Petunia May Tarantula

Once upon a time three tarantulas were out walking. A mother, a father and their daughter, Petunia May.

After quite a while, they came to the edge of a tall cliff.

Wind blew, and made the spiders shiver in the breeze.

“What’s this?” said Petunia May Tarantula.

“This is a cliff” said her father.

“Yes and we mustn’t get too close to the edge.” advised her mother.

Petunia May Tarantula would not listen to her mother, though she was of an age that suggested she had better.
She felt that she was ready to undertake most anything, and scowled at her parent’s soft remarks, and balked at all their cautionings.

So Petunia May Tarantula stepped closer to the edge of the cliff.

“Oh my!” cried her mother, her face awake with fear.

“Petunia May Tarantula, come back here this instant! If you get to close to the edge of this cliff, you will surely fall!”

Petunia May Tarantula, who would not listen to her mother, smiled a little and said “I will not fall.”

And stepped closer to the edge.

“Oh dear, Oh dear!” Cried her mother, her legs trembling, and four eyes closed, while four others filled with tears…

“Petunia May Tarantula Come back here this instant! Surely you will fall, and we will never see you again!”

“Listen to your mother” said her father calmly.

But Petunia May Tarantula would not listen to her mother.

And with a defiant little jaunt, she stepped closer to the edge of the cliff.

Her mother was overcome with horror.

She cried out and covered all eight of her eyes with each one of her legs and shrieked “Petunia May! Petunia May! Come back here this instant!”

Her father was quite serious, issued a threatening tone, “Petunia May Tarantula, you must listen to your mother. You are our only daughter, for you do not have a brother. This cliff is very dangerous, it is wide and tall, and if you get to close to it, you will surely fall.”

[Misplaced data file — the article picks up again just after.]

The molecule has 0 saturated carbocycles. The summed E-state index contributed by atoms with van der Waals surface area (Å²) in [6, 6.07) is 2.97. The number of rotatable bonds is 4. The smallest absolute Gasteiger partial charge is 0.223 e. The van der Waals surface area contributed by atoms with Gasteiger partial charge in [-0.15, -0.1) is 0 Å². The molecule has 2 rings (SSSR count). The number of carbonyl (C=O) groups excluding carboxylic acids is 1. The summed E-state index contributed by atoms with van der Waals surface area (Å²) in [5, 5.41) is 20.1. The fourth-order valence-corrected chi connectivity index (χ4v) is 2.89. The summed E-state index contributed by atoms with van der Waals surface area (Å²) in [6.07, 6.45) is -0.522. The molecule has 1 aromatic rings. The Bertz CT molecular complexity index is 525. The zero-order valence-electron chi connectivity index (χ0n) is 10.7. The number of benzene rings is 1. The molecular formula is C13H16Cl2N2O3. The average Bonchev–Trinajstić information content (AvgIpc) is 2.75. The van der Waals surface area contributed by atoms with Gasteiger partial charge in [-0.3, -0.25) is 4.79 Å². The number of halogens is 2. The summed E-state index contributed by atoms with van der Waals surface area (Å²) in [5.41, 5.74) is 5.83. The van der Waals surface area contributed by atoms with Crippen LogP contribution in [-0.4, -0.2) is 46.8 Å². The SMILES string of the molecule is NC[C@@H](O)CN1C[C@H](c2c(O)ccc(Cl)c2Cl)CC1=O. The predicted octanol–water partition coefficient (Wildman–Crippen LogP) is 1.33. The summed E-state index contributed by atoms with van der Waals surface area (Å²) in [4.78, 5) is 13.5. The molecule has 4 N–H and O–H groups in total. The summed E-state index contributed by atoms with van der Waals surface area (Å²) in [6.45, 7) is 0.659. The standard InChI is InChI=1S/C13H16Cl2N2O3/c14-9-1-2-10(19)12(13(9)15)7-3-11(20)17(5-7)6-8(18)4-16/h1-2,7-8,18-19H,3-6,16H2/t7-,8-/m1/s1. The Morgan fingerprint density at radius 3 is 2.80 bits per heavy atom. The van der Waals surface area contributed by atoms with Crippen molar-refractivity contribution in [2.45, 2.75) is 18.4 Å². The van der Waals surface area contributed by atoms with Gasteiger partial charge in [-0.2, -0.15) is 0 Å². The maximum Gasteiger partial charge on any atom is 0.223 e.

But Petunia May Tarantula would not listen to her mother, and with an equal measure of conceit would not listen to her father speak.

And she stepped closer to the edge of the cliff.

She had arrived at the very edge of the cliff, smiling slightly, rubbing her soft front legs together, and staring defiantly at her parents.

“Petunia May Tarantula!” cried her father who was getting quite upset. “If you will not come back to the safety of our company, I am sure that you will perish.”

“The cliff is very tall, and surely you will fall.”

“Oh dear! Oh dear! Oh dear!” cried her mother.

“Please, please, please my darling daughter, come back to me, and the safety of your family.”

But Petunia May Tarantula would not listen to her mother.

She would not listen to her father.

She did as she pleased.

And so, with the next gust of wind…

she fell.

And never saw her family again.



  1. erin:

    that reminds me of abigail and the very sad pony by shel silverstein. i bet petunia may wouldn’t have been swayed by butter pecan ice cream either!


  2. gino:

    wow, for some reason, as i read
    i could see this all happening and
    then felt sad at the end.

    nice one sunshine.



  3. erin:

    know whatcha mean gino – i kept hoping that she wouldn’t walk to the edge and if she did that she wouldn’t fall off. :(

  4. moonbeam:

    yeah, i was very disturbed that she fell of the edge. made me very sad….

    i guess that’s what happens in real life, though, huh?